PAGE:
Could a Nasal Vaccine Transform Alzheimer’s Disease?

Could a Nasal Vaccine Transform Alzheimer’s Disease?

Brigham neurologist Tanuja Chitnis, MD, FAAN (left), principal investigator of the Alzheimer's nasal vaccine trial, with a patient.


This article was originally featured on brighamhealthonamission.org.

A groundbreaking intranasal vaccine for Alzheimer’s disease (AD) developed at Brigham and Women’s Hospital is being tested in its first phase of human trials. Howard L. Weiner, MD, co-director of the Ann Romney Center for Neurologic Diseases, is leading the study, which was launched in December 2021 after the FDA approved the treatment of human AD patients based on strong data in animal models.

The intranasal vaccine relies on the immune modulator Protollin, a nasal proteosome-based adjuvant used safely in humans as an adjuvant for other vaccines. The AD trial is testing Protollin’s ability to trigger monocytes in the cervical lymph nodes to migrate to the brain and clear beta-amyloid plaques—one of the hallmarks of AD—without creating or infusing beta-amyloid antibodies and inducing encephalitis.

First Phase of Alzheimer’s Trial in Progress

Ranging in age from 60 to 85 years, the 16 participants in the clinical trial all have early, symptomatic AD. They each have had a recent amyloid-positive PET scan but are in good general health with no disease expected to interfere with the study.

In the first phase, which is expected to run through the end of 2022, each participant receives two single ascending doses of the immunotherapy one week apart to measure its safety, any presence of side effects, and its efficacy in stimulating the immune system. The initial phase will end once Dr. Weiner and his team determine the correct dosage and see sufficient blood biomarker evidence of activated mononuclear cells and enhanced beta-amyloid phagocytosis, with no obvious negative effect.

“We’re almost done with this first phase, and it does appear safe,” Dr. Weiner says. “It’s taken nearly 20 years of work in the laboratory to get to this first stage, so it’s a major milestone that we’ve gotten it into Alzheimer’s patients.”

A Novel Approach to Clearing Out Amyloid

Dr. Weiner has a long history of harnessing the immune system, particularly the mucosal immune system, to treat autoimmune, neurologic, and other diseases, including multiple sclerosis. His recently published book, The Brain Under Siege, explores the cutting-edge science behind treatments for AD and other brain diseases, including a chapter in which he describes his work with Protollin.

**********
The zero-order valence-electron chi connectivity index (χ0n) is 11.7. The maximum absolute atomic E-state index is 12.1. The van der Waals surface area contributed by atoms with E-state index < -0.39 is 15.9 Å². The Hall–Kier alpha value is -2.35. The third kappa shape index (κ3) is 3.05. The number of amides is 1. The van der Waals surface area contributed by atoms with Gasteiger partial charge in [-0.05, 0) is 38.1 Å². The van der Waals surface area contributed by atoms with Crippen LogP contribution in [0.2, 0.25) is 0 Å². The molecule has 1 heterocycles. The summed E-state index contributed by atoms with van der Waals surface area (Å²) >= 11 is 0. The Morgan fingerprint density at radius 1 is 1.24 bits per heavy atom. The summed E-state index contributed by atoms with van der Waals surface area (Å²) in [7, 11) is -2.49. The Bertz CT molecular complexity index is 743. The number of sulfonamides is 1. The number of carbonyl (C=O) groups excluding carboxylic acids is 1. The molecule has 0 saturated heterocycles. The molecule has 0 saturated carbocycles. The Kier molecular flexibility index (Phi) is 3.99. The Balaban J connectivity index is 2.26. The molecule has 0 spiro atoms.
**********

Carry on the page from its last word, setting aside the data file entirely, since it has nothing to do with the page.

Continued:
“The ‘crime scene’ in Alzheimer’s consists of three components—amyloid in the brain that triggers the tau protein, which in turn triggers activation of microglial cells,” Dr. Weiner says. “One of our big challenges with Alzheimer’s is to clear out the amyloid, and to have the body’s own immune system do that is a very novel approach.”

Tanuja Chitnis, MD, professor of neurology at the Brigham, is principal investigator of the trial. “For 20 years, there has been growing evidence that the immune system plays a key role in eliminating beta-amyloid,” she says. “This vaccine harnesses a novel arm of the immune system to treat AD and paves the way for us to pursue a whole new avenue for potentially treating not only AD, but also other neurodegenerative diseases.”

Once they reach their goal for the first phase, Dr. Weiner, Dr. Chitnis, and their team will do a longer study with a larger cohort to examine the efficacy of more than two doses on amyloid in the brain. “The next step would be to treat a larger number of patients for a longer period of time and to look at helping cognition,” Dr. Weiner notes.

A Possible Preventative Treatment for Alzheimer’s Disease

Projected for early 2024, the trial’s third phase would enroll hundreds of patients with the ultimate goal of gaining FDA approval for the vaccine within five years. “Developing and testing these drugs always takes longer than expected, but the fact that we’re now treating people with Alzheimer’s is a major advance,” Dr. Weiner says.

In addition to treating AD patients, Dr. Weiner hopes the intranasal vaccine therapy could have applications as a preventative therapy akin to blood pressure treatments.

“If this really works, you could give the vaccine to people in their 50s or 60s who don’t have Alzheimer’s but may be symptomatic or at risk,” he says. “In that sense, it would be like treating high blood pressure to prevent strokes and heart attacks.”

Until then, Dr. Weiner emphasizes the vaccine’s simple mode of delivery and the study’s early findings around safety and efficacy. “The fact that it’s something easy to give like a nasal spray and that it doesn’t appear to have side effects would make it a very exciting and transformative discovery,” he concludes.